Final Fantasy 14 meets D&D and Lancer in tabletop RPG Beacon
Influences from popular MMO blended with gameplay of Fourth Edition and tactical mech RPG.
A new indie RPG looks to combine a world and characters inspired by popular MMO Final Fantasy 14 with gameplay that harkens back to Dungeons & Dragons’ Fourth Edition and the tactical crunch of mech game Lancer.
Tim Gonzalez’ Beacon draws from FFXIV’s flexible job system, allowing players’ characters to swap between more than two dozen classes - from the dragoon-like dragon rider to the dimension-slicing riftblade - before they embark on their next quest.
Each job has a separate progression across three levels, unlocking additional skills as it grows in strength, and features a unique limit break - the class’ strongest move that can be used only once per quest or between long rests, which shares its name with the powerful abilities seen in FFXIV.
As well as combat-focused jobs, Beacon’s rulebook includes detail on professions geared around crafting and gathering, such as fishing and mining - similar to ‘Disciples of the Land and Hand’ jobs seen in Final Fantasy - which can be used to gain additional supplies and gold.
Final Fantasy 14’s influence can also be seen in Beacon’s setting of The Source, which shares its name directly with the video game’s universe. Like FFXIV’s setting, Beacon’s crystal-based universe is split into numerous ‘reflections’ that serve as different worlds and dimensions for players to explore, with the magical technology of ‘magitech’ - magitek in FFXIV - present across all.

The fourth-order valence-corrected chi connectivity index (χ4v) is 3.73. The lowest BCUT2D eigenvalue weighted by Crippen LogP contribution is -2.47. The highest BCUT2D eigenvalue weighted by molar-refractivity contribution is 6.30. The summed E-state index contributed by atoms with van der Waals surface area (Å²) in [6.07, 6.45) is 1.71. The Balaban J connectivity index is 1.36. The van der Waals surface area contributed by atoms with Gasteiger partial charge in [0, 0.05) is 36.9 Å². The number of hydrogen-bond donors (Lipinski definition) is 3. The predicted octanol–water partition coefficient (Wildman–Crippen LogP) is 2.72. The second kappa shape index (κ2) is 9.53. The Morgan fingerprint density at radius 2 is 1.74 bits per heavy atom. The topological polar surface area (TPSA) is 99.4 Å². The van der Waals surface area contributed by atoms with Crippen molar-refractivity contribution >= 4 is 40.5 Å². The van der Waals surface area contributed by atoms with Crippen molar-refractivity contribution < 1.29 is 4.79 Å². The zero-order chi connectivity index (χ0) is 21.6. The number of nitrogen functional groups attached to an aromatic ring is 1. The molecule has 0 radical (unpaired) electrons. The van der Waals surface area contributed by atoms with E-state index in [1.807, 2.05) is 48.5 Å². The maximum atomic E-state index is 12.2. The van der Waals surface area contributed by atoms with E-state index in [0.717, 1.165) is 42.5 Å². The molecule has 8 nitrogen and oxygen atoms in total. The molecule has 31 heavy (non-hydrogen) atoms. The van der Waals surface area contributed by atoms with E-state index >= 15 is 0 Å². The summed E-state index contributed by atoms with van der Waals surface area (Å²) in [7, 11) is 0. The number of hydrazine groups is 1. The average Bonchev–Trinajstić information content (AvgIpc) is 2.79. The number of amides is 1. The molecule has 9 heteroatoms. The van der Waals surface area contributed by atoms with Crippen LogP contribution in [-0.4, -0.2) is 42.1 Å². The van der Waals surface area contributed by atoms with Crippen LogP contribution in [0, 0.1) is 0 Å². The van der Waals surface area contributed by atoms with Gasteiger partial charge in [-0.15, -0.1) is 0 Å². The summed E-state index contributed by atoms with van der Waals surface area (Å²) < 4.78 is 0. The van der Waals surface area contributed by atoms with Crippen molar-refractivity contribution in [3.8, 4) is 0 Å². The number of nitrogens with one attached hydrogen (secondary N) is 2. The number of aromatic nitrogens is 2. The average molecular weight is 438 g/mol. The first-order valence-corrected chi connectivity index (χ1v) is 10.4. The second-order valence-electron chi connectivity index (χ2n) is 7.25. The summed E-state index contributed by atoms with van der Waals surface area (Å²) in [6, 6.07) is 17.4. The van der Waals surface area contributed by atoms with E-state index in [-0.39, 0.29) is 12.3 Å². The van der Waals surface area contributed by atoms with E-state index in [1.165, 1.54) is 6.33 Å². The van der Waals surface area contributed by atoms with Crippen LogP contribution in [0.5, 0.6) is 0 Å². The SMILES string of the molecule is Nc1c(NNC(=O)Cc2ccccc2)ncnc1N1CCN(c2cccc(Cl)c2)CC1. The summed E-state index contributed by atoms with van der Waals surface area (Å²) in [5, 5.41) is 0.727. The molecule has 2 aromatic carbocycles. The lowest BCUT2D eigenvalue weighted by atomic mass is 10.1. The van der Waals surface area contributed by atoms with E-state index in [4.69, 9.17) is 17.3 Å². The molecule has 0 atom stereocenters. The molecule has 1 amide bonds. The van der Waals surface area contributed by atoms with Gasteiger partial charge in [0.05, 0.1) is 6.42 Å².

The clear homage to Final Fantasy 14 in Beacon’s world and characters joins with gameplay inspiration taken from Dungeons & Dragons 4E and the tactical combat of crunchy mech RPG Lancer, as well as the Powered by the Apocalypse system used in games such as Monster of the Week and Avatar Legends.
Beacon evolves Lancer’s battle system with a phase-based structure to fights, with specific actions - whether it’s defending, healing, hiding or attacking - assigned to phases that execute in a set order every round. Combat utilises Beacon’s three core ability scores of Bulk, Agility, Mind and Magic, as well as using grid maps to calculate movement, range and line-of-sight.
Outside of combat, Beacon uses the traditional d20 of D&D to resolve narrative encounters, combined with the three-tier measurement of success seen in Powered by the Apocalypse games, with rolls resulting in a miss on a 9 or under, before achieving a hit - on 10 to 19 - or critical hit on a 20-plus. Player-created character backgrounds and titles - another apparent nod to FFXIV - provide relevant bonus modifiers to rolls via abstract concepts such as “former acrobat” or “spent a year polymorphed into a squirrel”.
Beacon has been in development for over two years, with a playtest version of the game available for free via Gonzalez’ Itch.io page. A Kickstarter campaign launching on September 13th will look to crowdfund a full release for the game’s 400-page rulebook.